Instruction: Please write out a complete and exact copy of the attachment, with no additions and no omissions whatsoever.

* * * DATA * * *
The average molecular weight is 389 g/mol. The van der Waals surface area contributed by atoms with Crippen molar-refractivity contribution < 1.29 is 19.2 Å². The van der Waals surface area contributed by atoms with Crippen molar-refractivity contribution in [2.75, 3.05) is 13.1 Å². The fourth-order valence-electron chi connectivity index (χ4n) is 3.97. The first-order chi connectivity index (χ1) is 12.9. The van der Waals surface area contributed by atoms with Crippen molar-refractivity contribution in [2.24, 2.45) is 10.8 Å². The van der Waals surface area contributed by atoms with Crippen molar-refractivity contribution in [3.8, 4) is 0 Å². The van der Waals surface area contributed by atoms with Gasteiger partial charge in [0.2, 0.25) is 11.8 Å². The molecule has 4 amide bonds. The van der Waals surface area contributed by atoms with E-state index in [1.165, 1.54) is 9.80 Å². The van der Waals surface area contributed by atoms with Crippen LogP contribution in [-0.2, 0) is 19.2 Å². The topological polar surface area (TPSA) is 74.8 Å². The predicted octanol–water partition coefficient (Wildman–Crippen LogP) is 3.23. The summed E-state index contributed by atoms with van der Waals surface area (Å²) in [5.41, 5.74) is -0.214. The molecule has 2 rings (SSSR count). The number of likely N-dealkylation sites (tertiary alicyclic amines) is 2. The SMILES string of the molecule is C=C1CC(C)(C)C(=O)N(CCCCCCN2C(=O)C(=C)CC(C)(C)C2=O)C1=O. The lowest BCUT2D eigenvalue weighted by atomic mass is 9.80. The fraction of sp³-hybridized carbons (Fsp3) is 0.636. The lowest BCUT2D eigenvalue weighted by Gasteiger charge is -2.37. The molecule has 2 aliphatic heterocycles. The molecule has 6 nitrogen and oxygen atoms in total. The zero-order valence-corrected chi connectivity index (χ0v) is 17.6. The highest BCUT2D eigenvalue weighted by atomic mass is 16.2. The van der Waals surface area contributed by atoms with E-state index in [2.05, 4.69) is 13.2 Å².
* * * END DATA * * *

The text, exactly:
The average molecular weight is 389 g/mol. The van der Waals surface area contributed by atoms with Crippen molar-refractivity contribution < 1.29 is 19.2 Å². The van der Waals surface area contributed by atoms with Crippen molar-refractivity contribution in [2.75, 3.05) is 13.1 Å². The fourth-order valence-electron chi connectivity index (χ4n) is 3.97. The first-order chi connectivity index (χ1) is 12.9. The van der Waals surface area contributed by atoms with Crippen molar-refractivity contribution in [2.24, 2.45) is 10.8 Å². The van der Waals surface area contributed by atoms with Crippen molar-refractivity contribution in [3.8, 4) is 0 Å². The van der Waals surface area contributed by atoms with Gasteiger partial charge in [0.2, 0.25) is 11.8 Å². The molecule has 4 amide bonds. The van der Waals surface area contributed by atoms with E-state index in [1.165, 1.54) is 9.80 Å². The van der Waals surface area contributed by atoms with Crippen LogP contribution in [-0.2, 0) is 19.2 Å². The topological polar surface area (TPSA) is 74.8 Å². The predicted octanol–water partition coefficient (Wildman–Crippen LogP) is 3.23. The summed E-state index contributed by atoms with van der Waals surface area (Å²) in [5.41, 5.74) is -0.214. The molecule has 2 rings (SSSR count). The number of likely N-dealkylation sites (tertiary alicyclic amines) is 2. The SMILES string of the molecule is C=C1CC(C)(C)C(=O)N(CCCCCCN2C(=O)C(=C)CC(C)(C)C2=O)C1=O. The lowest BCUT2D eigenvalue weighted by atomic mass is 9.80. The fraction of sp³-hybridized carbons (Fsp3) is 0.636. The lowest BCUT2D eigenvalue weighted by Gasteiger charge is -2.37. The molecule has 2 aliphatic heterocycles. The molecule has 6 nitrogen and oxygen atoms in total. The zero-order valence-corrected chi connectivity index (χ0v) is 17.6. The highest BCUT2D eigenvalue weighted by atomic mass is 16.2. The van der Waals surface area contributed by atoms with E-state index in [2.05, 4.69) is 13.2 Å².